An American flag has flown since early June at Lewis & Clark Trail State Park, nestled at 36149 US Route 12, between Waitsburg and Dayton.
The ability to raise the stars and bars there didn’t exist until a group of area Girl Scouts caught wind of its pole-less status and took action.
The girls from troops in Walla Walla, College Place, Dayton and Waitsburg visit the park for summer camp, said Sue Asplund, Girl Scout Service Unit 492 manager.
While at the park the scouts may listen to interpretive talks from park staff and always do a service project, such as building bat boxes or house wren nest boxes for threatened birds or raking needles, said Clara Dickinson-McQuary, program specialist and volunteer coordinator for the Blue Mountain area at the park through the Washington State Parks and Recreation Commission.
“When I called to see if we could get permission to hold flag ceremonies on their flagpole, I was told they didn’t have one. We brought portable flags to hold flag ceremonies for a couple of years but they kept falling over in the wind,” said Sue, who’s starting her 44th year as a Girl Scout.
About a year ago, Sue suggested to Clara the scouts could help the park get a flagpole through a service project.
Yet the process for such a change takes time, Clara added, as the park must consult with a planner, environmentalist and archaeologist about removing the earth in a certain place and permits had to be applied for. The pole was on the park’s list of things to do, Clara said.
“We were happy to partner with the (scouts) on that. We’re really excited they wanted to do that. Sometimes it lights a fire to get something going,” Clara said.
With Troop 5381 leaders Brandi Hollingsworth and Megan Strickland in Waitsburg and Troop 5383 leaders Amber Lambert and Shannon Schaff at the helm, their multi-age scouts in Daisies, Brownies, Juniors and Cadettes ranks glued 5,850 Popsicle sticks into 400 American flags painted red, white and blue. Stars and either refrigerator magnets or hangers were added last. The flags sold for $5. They raised more than $2,000 because donors often contributed more funds for each flag, Sue said.
Members of the American Legion Frank E. Bauers Post 42 in Dayton helped a lot with fundraising, Sue said. The girls sold their flags at Legion-hosted Veterans and Memorial Day breakfasts and Hometown Christmas. And the scouts helped at a free salmon dinner the Legionnaires served that accepted contributions for the scouts’ flag project, including one person’s $100 donation, Sue said. Once the flagpole arrived the park maintenance team installed it in late May. They also put in a solar-operated light to keep it let after dark. “The pole fits right there, at the entrance to the campground and is visible going both directions from the highway,” Clara said. “It’s a wonderful gift they gave us. We’re happy to have that addition to the park.”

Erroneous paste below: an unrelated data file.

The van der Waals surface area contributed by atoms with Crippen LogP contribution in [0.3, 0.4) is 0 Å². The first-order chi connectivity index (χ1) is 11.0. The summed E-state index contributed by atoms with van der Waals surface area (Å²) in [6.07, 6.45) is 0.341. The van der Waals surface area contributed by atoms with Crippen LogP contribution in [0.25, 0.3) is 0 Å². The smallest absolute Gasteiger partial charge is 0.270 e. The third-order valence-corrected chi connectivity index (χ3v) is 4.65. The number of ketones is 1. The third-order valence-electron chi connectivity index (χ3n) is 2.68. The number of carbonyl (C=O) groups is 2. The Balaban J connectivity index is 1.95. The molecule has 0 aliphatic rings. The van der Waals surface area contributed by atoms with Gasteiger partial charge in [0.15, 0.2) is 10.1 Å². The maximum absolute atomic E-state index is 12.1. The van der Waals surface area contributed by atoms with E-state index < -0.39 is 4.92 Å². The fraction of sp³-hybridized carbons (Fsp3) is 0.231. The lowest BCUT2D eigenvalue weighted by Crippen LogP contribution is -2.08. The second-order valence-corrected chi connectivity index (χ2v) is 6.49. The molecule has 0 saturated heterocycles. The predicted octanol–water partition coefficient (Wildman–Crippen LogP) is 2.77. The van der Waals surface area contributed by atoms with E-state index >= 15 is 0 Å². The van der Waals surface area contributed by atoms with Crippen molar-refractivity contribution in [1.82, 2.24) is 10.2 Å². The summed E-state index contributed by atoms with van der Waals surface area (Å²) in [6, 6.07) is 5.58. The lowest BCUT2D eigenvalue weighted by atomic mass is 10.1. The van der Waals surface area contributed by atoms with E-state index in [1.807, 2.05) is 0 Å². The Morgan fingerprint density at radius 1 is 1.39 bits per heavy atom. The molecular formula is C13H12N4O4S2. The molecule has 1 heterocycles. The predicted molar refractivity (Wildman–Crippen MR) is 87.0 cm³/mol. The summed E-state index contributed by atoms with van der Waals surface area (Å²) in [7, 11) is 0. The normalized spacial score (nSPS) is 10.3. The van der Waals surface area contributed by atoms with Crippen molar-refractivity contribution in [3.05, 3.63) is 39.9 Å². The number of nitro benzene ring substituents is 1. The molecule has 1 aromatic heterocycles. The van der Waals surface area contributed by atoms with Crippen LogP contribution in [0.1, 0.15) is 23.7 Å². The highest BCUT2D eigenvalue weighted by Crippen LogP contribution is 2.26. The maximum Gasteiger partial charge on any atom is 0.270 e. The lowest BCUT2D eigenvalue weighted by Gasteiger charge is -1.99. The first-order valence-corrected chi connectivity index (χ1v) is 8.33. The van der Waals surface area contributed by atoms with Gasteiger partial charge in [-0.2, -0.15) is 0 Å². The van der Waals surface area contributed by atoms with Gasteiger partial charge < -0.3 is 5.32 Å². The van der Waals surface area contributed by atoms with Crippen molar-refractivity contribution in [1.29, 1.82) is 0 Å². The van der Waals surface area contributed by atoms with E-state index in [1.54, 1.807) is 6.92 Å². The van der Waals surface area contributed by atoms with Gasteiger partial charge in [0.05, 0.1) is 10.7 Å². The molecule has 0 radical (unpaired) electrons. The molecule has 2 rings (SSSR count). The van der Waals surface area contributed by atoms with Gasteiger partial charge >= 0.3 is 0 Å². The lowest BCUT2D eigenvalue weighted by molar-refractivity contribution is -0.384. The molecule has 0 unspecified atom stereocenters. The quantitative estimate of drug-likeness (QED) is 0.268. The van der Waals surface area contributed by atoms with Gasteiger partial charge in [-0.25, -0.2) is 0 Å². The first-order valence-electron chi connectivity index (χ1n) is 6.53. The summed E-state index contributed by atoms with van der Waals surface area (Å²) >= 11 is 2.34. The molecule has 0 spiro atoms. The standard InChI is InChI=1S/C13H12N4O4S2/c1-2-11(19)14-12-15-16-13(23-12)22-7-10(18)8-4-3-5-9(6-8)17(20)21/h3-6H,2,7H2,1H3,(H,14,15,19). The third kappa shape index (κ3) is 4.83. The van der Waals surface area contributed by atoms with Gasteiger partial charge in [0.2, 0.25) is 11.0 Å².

The scouts, leaders, family members, park staff and representatives from American Legion Post 42 and American Legion Samuel W. Southard Post 35 in Waitsburg attended the flagpole dedication on June 8 when the American and Washington state flags went up the pole for the first time. The timing was perfect as the scouts were in the park for their 2019 Service Unit 492 Summer Camp group campout that weekend.
By having summer camp there, the youngest girls who aren’t ready to camp over can go for the day and head home at night, Sue said. The 36-acre state park is on the Touchet River in Columbia County with old-growth forest and 1,333 feet of river shoreline. Remarkably, long-leafed ponderosa pine trees grow there, the same trees Lewis and Clark wrote about in their journals when passing through that area on their Corps of Discovery Expedition. Old-growth ponderosa and cottonwood trees abound in the park.
There are eight troops in the area with girls in kindergarten-eighth grades and several individually registered girls in high school. They meet in different locations at varying times depending on what works for leaders and families in individual troops.
The girls help the American Legion place flags and crosses on veterans’ graves and help with other activities on Veterans and Memorial days. They also camp, hike, visit the fire and police departments and do other community trips and do crafts. Most recently, some of the girls helped with a taco feed for a local family whose dad was injured in a motorcycle accident.
Service Unit 492 also has an annual winter camp at Fields Spring State Park four miles south of Anatone, Wash., to snowshoe, sled and play in the snow.
Sue’s longtime passion for scouts goes back to her membership as a girl in an aerospace family that moved frequently.
“Girl Scouts was the place I made friends and had fun in new communities,” she said.
She said her love of the outdoors and “guts to major in forestry in the pre-Title IX era when I was the only woman in some of my classes” stems from her years in Girl Scouts. She earned a degree in forestry. She returned to scouting to lead her daughter’s Daisy troop. Now she leads multi-troop outdoor activities and helps train leaders to take girls outdoors.
For more information about scouts, call the Girl Scouts of Eastern Washington & Northern Idaho office in Spokane.